WASHINGTON -- Senators examining the nomination of Judge Clarence Thomas to the Supreme Court expressed concerns yesterday about the nominee's respect for judicial precedent and his views on a legal theory known as natural law.
But legal scholars said the high court already has moved away from a strict adherence to its precedents, opening the door for state and local governments to recover some power lost to the federal government in previous cases.
And they said Judge Thomas's expressed belief in natural law--a view that embraces a notion of inalienable human rights -- would be unlikely to have an immediate impact on the court's deliberations.
Nevertheless, some members of the Senate Judiciary Committee opened Judge Thomas's confirmation hearings yesterday by expressing their reservations about the federal appeals court judge and what they perceive as his conservative bent and potential impact on an already conservative court.
Sen. Howard Metzenbaum, D-Ohio, said he fears Judge Thomas, if confirmed, "may be a willing and eager participant in the Rehnquist court's assault on established precedent." William H. Rehnquist is the court's chief justice.
Under the doctrine of stare decisis, a Latin term meaning "Let the decision stand," courts tend to defer to previous rulings when confronted with similar cases. The practice provides "people some stability in planning their lives," said Walter Dellinger, a law professor at Duke University. "It's really a common sense doctrine that reflects a belief that rapidly changing law is unsettling to society."
Respect for legal precedent is a time-honored tradition dating back to English common law. But Suzanna Sherry, a law professor at the University of Minnesota's law school, said the doctrine "is sometimes observed, sometimes not."
A 15-year battle between Congress and the states bears out that observation. In 1976, the high court ruled 5-4 in National League of Cities v. Usery that the Constitution's commerce clause does not empower Congress to enforce provisions of the federal Fair Labor Standards Act "in areas of traditional government functions" -- a ruling that protected states from federal incursions on their powers.
But just nine years later, in another 5-4 ruling, the court threw out that precedent in Garcia v. San Antonio Metropolitan Transit Authority, ruling that states must rely on the national political process, and not the Constitution's 10th Amendment, to protect their interests.
The 10th Amendment provides that all powers not specifically given the federal government, or specifically denied to the states, are retained by the states.
Earlier this year, the court appeared to back away from its Garcia ruling, holding in Gregory v. Ashcroft that Missouri's constitutional requirement that state judges retire at age 70 does not violate either the federal Constitution or the federal Age Discrimination in Employment Act of 1967.
The Gregory ruling prompted Justice Byron R. White to complain that the court's ruling "directly contravenes" the court's prior rulings in Garcia and in South Carolina v. Baker, a 1988 case in which the court said the tax-exempt status of municipal bonds is not constitutionally protected.
"The court last term raised the possibility that it was willing to reopen consideration of whether states have some areas of autonomy," Mr. Dellinger said. "It's not clear how far the justices are willing to go."
Frank Shafroth, director of the National League of Cities' policy and federal relations operations, concurred, but cautioned that such a move by the court may be "down the road."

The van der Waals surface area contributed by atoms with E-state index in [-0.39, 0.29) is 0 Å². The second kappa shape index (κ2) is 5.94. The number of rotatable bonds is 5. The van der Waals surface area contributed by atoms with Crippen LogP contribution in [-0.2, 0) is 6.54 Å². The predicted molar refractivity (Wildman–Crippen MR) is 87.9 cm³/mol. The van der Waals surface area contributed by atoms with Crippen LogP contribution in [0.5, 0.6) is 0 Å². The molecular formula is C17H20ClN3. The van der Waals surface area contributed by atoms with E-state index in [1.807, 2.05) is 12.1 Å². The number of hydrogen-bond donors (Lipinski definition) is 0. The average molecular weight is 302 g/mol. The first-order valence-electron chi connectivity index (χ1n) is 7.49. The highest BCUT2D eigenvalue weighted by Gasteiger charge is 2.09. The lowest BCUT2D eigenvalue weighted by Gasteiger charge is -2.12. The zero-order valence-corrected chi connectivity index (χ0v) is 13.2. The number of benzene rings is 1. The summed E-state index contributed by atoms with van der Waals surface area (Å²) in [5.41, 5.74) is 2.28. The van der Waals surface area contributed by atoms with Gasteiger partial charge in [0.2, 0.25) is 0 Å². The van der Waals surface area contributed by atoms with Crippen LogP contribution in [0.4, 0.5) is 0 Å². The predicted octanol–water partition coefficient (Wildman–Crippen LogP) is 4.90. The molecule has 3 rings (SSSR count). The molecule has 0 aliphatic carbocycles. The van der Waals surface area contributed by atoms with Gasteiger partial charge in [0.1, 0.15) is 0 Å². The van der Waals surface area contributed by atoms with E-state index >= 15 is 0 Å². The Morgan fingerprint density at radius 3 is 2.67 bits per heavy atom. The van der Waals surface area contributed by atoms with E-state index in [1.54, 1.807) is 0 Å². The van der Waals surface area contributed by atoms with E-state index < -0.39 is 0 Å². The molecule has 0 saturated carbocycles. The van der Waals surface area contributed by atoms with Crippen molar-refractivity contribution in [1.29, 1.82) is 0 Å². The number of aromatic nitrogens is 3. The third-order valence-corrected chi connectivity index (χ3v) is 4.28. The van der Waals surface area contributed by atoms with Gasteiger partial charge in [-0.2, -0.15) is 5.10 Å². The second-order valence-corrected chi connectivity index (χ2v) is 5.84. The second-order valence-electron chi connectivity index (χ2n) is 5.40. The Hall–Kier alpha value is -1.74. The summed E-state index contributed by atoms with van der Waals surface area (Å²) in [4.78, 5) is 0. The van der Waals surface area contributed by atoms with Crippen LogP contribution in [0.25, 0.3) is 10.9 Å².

The same apparent trends that provide hope to state and local officials for a possible relaxation of federal control over municipal affairs gives others a cause for pause and concern. Mr. Dellinger said the high court "is moving in a very activist direction," noting that the justices appear more willing to give precedent weight in cases involving property rights than in those involving individual rights.
But Geoffrey P. Miller, a professor at the University of Chicago Law School, said it is "false to say there has been any dramatic change in the willingness of the court to overturn past precedent." He added, "Any court will manipulate stare decisis in order to achieve the outcomes they want."
Ms. Sherry said the Supreme Court currently appears activist in its willingness to overturn precedents. "But it doesn't go striking laws that conservatives don't like, so it is not activist in that sense."
In one of the ironies of the court's conservative transformation during the Reagan and Bush presidencies, the court's justices have tended to side with the decisions of lawfully elected legislatures. "This Supreme Court is not a pro-business court," Mr. Miller said. "It is a pro-political process court that is willing to defer to the decisions of legislatures and executive agencies even when they are quite liberal."
Another area of Judge Thomas' background being given strong consideration by judiciary committee members is the nominee's views on natural law. In speeches, Judge Thomas has embraced natural law as a touchstone in interpreting the Constitution. Some have expressed concerns that use of the theory could lead Judge Thomas to vote to overturn a woman's right to choose abortion or to overturn federal wage and time laws governing the work place.
Ms. Sherry said natural law was "somewhat discredited" at the time of the Civil War because it was espoused by members of both sides of the slavery debate. But she said a natural law view clearly was held by the nation's founders and is evident in the Ninth Amendment, which says the "enumeration in the Constitution of certain rights shall not be construed to deny or disparage others retained by the people."
Ms. Sherry said than in any event, natural law principles are unlikely to dominate the court's opinions. She noted that Judge Thomas, if confirmed, would carry only one vote of nine on the court.